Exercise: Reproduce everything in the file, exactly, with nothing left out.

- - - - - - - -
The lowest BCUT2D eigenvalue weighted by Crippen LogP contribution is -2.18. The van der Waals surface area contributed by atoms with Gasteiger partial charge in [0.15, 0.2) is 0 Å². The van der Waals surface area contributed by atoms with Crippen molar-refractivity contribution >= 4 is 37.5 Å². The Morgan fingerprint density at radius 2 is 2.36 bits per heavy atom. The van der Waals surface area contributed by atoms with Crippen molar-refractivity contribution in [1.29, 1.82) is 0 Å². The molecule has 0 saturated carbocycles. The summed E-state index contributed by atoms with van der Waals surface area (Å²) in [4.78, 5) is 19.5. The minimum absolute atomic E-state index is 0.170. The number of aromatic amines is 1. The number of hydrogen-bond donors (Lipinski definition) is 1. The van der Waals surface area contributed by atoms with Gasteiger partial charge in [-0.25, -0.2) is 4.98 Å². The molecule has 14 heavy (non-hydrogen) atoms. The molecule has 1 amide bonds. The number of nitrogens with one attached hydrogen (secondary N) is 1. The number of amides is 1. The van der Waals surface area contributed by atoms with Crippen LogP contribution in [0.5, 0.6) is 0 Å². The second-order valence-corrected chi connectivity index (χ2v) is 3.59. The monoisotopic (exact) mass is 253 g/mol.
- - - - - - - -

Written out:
The lowest BCUT2D eigenvalue weighted by Crippen LogP contribution is -2.18. The van der Waals surface area contributed by atoms with Gasteiger partial charge in [0.15, 0.2) is 0 Å². The van der Waals surface area contributed by atoms with Crippen molar-refractivity contribution >= 4 is 37.5 Å². The Morgan fingerprint density at radius 2 is 2.36 bits per heavy atom. The van der Waals surface area contributed by atoms with Crippen molar-refractivity contribution in [1.29, 1.82) is 0 Å². The molecule has 0 saturated carbocycles. The summed E-state index contributed by atoms with van der Waals surface area (Å²) in [4.78, 5) is 19.5. The minimum absolute atomic E-state index is 0.170. The number of aromatic amines is 1. The number of hydrogen-bond donors (Lipinski definition) is 1. The van der Waals surface area contributed by atoms with Gasteiger partial charge in [-0.25, -0.2) is 4.98 Å². The molecule has 14 heavy (non-hydrogen) atoms. The molecule has 1 amide bonds. The number of nitrogens with one attached hydrogen (secondary N) is 1. The number of amides is 1. The van der Waals surface area contributed by atoms with Crippen LogP contribution in [0.5, 0.6) is 0 Å². The second-order valence-corrected chi connectivity index (χ2v) is 3.59. The monoisotopic (exact) mass is 253 g/mol.